Dozens of protesters met Prime Minister Justin Trudeau in Hamilton, Ontario, Tuesday as members of his Liberal Party arrived in anticipation of their three-day cabinet retreat.
The crowds wasted no time voicing their anger and frustration with the prime minister as they denounced his numerous shortcomings.
"You will not get away with destroying Canada, Mr. Trudeau," yelled one protester as he and other Liberal ministers left their motorcade with a heavy security detail. "You will be held accountable for what you have done to the country!"
The man ranted about Trudeau's gentle approach to China and his ties to the World Economic Forum (WEF).
"Your job is to serve us, not the globalists," he said. "You have betrayed Canada!"
Demonstrations continued into the later hours as protesters lined the streets carrying Canadian flags and signs expressing their disdain for Trudeau.
One man on a bullhorn demanded that Trudeau resign because "traitors" should not get to be the prime minister.
Those who remained in their cars drove past the prime minister's brigade, honking, to mark the first anniversary of the Freedom Convoy.
One year ago this week, the "Freedom Convoy" arrived in Ottawa, setting off a chain of events that led to Trudeau invoking the federal Emergencies Act for the first time since it replaced the War Measures Act in 1988.
A report from the public inquiry that investigated the decision in public hearings last fall, a process required following the act's invocation, is expected next month.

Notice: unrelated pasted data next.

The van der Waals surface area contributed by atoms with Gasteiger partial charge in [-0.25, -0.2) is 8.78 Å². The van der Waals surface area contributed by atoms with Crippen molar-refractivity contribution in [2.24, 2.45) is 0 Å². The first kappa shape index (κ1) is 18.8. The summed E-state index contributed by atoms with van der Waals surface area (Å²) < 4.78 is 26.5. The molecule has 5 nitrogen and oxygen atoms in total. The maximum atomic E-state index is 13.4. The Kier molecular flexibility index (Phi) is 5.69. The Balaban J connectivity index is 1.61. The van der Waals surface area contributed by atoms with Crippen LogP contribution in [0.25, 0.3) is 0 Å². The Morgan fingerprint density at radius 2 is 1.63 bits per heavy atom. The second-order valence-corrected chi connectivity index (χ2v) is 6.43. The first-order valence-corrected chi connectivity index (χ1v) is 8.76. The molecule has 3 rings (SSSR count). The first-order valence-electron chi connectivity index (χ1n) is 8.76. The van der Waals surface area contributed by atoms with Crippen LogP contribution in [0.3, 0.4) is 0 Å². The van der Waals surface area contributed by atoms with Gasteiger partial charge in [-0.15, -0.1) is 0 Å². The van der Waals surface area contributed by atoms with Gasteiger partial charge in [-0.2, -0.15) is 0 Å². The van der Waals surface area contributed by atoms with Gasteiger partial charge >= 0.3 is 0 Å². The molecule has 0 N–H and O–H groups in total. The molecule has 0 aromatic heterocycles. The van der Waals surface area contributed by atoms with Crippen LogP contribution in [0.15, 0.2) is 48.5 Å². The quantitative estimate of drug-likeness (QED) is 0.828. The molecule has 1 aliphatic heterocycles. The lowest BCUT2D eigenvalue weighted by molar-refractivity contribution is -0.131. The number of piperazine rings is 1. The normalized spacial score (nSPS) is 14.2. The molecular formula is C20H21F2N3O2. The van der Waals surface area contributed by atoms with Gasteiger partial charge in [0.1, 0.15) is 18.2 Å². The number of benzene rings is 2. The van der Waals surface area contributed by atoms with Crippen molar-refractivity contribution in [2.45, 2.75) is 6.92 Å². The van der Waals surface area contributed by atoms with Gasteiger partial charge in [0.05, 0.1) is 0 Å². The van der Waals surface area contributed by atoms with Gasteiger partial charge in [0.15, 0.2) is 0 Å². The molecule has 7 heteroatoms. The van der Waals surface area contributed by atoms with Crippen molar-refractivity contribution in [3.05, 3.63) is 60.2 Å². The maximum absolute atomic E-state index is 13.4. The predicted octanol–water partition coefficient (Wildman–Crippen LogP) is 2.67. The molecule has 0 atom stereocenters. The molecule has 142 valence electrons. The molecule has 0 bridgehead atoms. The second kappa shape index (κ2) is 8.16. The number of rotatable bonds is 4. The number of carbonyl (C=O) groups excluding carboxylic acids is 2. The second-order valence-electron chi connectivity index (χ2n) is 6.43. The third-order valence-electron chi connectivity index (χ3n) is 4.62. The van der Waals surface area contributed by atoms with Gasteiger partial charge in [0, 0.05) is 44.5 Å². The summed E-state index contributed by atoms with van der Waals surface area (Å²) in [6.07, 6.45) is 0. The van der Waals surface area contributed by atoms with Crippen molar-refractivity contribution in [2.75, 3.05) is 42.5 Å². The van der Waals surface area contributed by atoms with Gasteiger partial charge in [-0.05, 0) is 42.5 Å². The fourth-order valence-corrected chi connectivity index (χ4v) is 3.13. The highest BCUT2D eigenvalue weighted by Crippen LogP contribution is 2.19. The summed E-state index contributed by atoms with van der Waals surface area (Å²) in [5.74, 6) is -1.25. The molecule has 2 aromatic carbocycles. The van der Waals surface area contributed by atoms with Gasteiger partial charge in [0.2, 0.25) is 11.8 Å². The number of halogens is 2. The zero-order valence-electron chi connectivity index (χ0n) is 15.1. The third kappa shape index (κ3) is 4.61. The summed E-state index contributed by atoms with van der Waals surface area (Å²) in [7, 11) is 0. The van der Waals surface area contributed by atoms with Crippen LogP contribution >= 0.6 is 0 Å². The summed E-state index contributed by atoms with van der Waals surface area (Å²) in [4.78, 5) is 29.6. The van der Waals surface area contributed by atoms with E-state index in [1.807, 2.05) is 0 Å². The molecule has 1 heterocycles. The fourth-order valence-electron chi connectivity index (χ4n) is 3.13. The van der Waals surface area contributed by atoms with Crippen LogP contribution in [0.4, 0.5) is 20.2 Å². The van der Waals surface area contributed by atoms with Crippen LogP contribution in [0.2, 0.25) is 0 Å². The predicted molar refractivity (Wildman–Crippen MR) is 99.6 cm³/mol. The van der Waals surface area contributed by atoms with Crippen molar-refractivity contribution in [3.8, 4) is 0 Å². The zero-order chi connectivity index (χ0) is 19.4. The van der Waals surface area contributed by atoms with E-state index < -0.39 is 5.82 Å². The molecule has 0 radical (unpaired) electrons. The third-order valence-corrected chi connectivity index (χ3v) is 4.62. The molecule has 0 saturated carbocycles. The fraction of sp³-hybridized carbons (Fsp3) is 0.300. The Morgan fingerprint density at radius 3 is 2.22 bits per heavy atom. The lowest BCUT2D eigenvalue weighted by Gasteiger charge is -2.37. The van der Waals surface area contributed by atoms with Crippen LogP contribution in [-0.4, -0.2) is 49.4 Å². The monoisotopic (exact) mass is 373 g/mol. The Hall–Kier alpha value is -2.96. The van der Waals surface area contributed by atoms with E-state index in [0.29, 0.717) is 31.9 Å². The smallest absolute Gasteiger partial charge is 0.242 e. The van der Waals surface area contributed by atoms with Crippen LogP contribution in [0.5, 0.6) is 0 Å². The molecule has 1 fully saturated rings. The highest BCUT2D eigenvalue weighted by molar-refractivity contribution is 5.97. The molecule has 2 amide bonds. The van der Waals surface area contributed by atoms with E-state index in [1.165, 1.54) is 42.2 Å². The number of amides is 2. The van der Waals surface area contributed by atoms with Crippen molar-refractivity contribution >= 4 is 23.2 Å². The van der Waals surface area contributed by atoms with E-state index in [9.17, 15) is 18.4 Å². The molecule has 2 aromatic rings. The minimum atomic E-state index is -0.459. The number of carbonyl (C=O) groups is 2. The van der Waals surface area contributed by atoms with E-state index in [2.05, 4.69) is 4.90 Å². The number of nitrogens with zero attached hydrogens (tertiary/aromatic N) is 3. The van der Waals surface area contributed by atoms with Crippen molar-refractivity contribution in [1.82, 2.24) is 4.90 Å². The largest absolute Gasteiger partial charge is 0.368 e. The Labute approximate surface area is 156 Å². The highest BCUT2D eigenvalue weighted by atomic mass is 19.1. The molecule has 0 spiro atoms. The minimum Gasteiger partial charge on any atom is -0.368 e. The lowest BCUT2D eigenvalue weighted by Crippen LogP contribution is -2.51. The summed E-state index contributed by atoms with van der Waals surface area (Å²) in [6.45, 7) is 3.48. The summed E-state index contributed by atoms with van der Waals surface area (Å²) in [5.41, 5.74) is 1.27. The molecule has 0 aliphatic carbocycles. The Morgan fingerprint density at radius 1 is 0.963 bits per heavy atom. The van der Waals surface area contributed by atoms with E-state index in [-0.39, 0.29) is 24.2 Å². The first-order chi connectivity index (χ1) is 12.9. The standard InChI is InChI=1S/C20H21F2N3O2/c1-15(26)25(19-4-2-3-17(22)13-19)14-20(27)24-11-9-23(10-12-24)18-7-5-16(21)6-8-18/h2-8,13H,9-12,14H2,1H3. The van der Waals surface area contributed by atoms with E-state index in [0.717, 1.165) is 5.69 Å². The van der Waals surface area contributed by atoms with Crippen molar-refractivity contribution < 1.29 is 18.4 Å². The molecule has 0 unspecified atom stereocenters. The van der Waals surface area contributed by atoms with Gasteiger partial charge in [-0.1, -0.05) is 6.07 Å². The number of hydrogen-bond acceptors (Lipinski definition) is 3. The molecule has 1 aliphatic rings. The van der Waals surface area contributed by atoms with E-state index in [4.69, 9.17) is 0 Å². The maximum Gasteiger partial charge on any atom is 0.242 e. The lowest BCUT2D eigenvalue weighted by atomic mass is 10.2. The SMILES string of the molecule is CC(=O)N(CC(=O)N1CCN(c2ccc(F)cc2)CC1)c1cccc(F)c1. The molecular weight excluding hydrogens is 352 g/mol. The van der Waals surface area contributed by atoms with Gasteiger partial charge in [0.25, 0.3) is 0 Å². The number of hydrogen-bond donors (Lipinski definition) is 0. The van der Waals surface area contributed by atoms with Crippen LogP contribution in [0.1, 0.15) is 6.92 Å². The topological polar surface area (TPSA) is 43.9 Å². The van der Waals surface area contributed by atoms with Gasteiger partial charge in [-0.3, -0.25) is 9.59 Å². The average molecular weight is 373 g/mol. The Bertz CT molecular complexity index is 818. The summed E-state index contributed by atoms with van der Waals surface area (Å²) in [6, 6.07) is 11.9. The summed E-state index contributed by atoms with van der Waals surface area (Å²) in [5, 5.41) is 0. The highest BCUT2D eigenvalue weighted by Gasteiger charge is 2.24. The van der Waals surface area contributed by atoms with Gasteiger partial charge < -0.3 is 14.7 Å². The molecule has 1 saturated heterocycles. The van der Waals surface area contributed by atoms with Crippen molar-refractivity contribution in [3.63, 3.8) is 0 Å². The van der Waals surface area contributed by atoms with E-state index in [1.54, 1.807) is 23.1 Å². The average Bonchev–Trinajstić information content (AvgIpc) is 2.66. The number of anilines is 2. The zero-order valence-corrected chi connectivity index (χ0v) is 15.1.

"For the last eight years, Trudeau's been trying to divide Canadians," one man said. "If anything, he's brought us closer together." He and others then joined in a chorus of "F*ck Trudeau."
The demonstrators packed up once Trudeau went inside the hotel.
The prime minister and his cabinet will spend three days in Hamilton hammering out their plans before Parliament's return next week.
While affordability and the threat of a recession are top of mind for Trudeau and his team, they will also discuss the ongoing effort to nail down a new federal-provincial healthcare funding deal.
The premiers have asked Ottawa to massively increase its share of healthcare spending as systems teeter on the brink of disaster after three years of COVID-19, with thousands of surgeries in the backlog and labour shortages exacerbated by pandemic burnout.
Trudeau has repeatedly said more money will come, but he wants accountability from provinces that the funds will be spent on things that can show meaningful improvements in patient care. Those include investments in family medicine, mental health, and digital medical records.